A hopeful reading of the recent events in the Muslim world would suggest that it is heading towards another thaw, says Shahid Javed Burki.
The first one occurred more than a year ago. The Spring of 2011 brought about regime changes in a number of Arab countries that had been ruled for decades by military autocrats. They were forced to leave -- in one case, in Libya, the leader was assassinated -- and periods of transition began.
There is no doubt that the crowds that assembled on the Arab streets and in the public squares were bringing about a revolution. By their sheer number and the ability to mobilise and organise by using modern means of communication, they demonstrated their political power.
But revolutions don't follow predictable paths. This one was no different. Having forced out the old regimes, the revolutionaries were not clear what they would like to put in their place. This is where the second thaw enters the picture.
The crowds that produced the first Arab Spring established one political fact. It became clear that no future regime will be able to ignore popular sentiment. A mobilised populace will act as a constraint on the exercise of arbitrary power by whoever rules.
Whatever political structure got erected had to be built on the firm ground of citizens' support. But what did the citizens want? Did they want western-style liberal democracies and unconstrained market capitalism? Or did they want an Islamic order based on the Sharia? Or would they favour a combination of the two? The answers to these questions are likely to come from three large Muslim states -- Egypt, Pakistan and Turkey.
The period of transition in Egypt is entering its second phase. In the first, the people gave three-fourths of the seats in parliament to two Islamic groups. The Muslim Brotherhood won almost half the seats, while the more radical Salafis secured a quarter.
Some western analysts have attributed the success of the Islamic groups to their better organisation and not necessarily to their broad appeal. This was one reason some liberal elements in the Egyptian society wanted a longer period of transition.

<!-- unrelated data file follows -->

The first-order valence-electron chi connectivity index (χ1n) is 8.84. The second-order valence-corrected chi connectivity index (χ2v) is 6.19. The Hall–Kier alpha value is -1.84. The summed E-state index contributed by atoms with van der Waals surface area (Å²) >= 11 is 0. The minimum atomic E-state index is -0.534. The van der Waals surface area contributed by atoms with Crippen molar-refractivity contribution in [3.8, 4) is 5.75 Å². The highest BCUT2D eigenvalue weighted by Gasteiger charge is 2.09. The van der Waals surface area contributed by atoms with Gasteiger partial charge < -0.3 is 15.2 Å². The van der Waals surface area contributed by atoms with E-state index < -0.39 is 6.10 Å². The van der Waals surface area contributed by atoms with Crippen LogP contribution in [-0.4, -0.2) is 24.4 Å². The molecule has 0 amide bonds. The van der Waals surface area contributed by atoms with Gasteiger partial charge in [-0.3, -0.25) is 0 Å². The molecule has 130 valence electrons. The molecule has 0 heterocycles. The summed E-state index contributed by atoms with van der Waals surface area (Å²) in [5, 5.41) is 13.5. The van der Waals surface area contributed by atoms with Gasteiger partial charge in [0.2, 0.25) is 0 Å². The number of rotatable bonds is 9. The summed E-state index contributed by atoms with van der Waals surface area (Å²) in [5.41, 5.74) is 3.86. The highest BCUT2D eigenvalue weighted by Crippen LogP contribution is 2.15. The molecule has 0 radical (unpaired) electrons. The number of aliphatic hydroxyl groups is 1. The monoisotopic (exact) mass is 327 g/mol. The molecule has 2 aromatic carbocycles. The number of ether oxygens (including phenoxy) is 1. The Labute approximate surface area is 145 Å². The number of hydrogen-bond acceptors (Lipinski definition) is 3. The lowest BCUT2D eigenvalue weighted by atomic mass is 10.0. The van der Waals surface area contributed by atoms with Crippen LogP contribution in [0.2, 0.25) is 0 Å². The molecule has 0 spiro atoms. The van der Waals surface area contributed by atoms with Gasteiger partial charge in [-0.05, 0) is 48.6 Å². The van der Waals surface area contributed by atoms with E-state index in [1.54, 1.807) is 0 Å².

That would have allowed them to create an organisational structure that would have matched the reach of the Brotherhood. The "Brothers", although suppressed and persecuted by the military regimes, were able to maintain their ability to reach the masses.
However, this interpretation of what occurred in the parliamentary elections cannot be entirely correct since the Salafis -- and Nour, their political wing -- are organisationally weak. They succeeded since they were able to tap into a strong belief system that did not want to copy the ways of the West. Whatever political and social structures were to evolve had to have their roots in the Egyptian soil.
But what will that soil nurture? It is highly unlikely that we will see the emergence of an autocratic and religious regime in Egypt like the one that has ruled in Iran for more than three decades. The Iranian revolution was also a reaction to the extreme westernisation of its ruling elite, its corruption and its total disregard of the wishes and aspirations of the people.
However, the new rulers were able to move towards the other extreme, since there were no checks on the exercise of power by then. By the time the street got activated in the country, the new regime was well-established and could not be dislodged. But the situation in the transitioning Arab world will be very different.
The Salafis and their puritanical followers may want an Islamic regime to be established in Egypt but that kind of political order will not be acceptable to the street, which will keep a watch on the way the situation evolves.
The people's power is still on display. It appears to assert itself whenever the process of transition seems to be moving away from the direction in which the citizens want it to go. Without the power of the street, it is very likely that the military establishment would have reasserted its authority and taken the country towards another spell of authoritarian rule.
The people will react in the same way were Islamists to attempt the establishment of a theocracy.
Turkey and Pakistan provide some hope that the political development in the Muslim world will not veer towards the establishment of strict Islamic regimes. In Turkey a political party with strong Islamic roots has demonstrated that the Muslim faith can coexist with popular democracy.
Prime Minister Tayyip Erdogan has gathered enough strength to successfully challenge the military and its claim to be the champion of a secular political order. The country's secular forces don't seem overtly troubled by the increasing strength of Mr Erdogan's party. They believe that democracy itself provides a check that will keep the ruling Islamic party moving on the right track.
Although Islamic extremism appears to be a greater force in Pakistan than in other large Muslim nations, it remains on the economic and political fringes of the society. Democratic forces have managed to assert their authority, pushing back both the military and the extremists.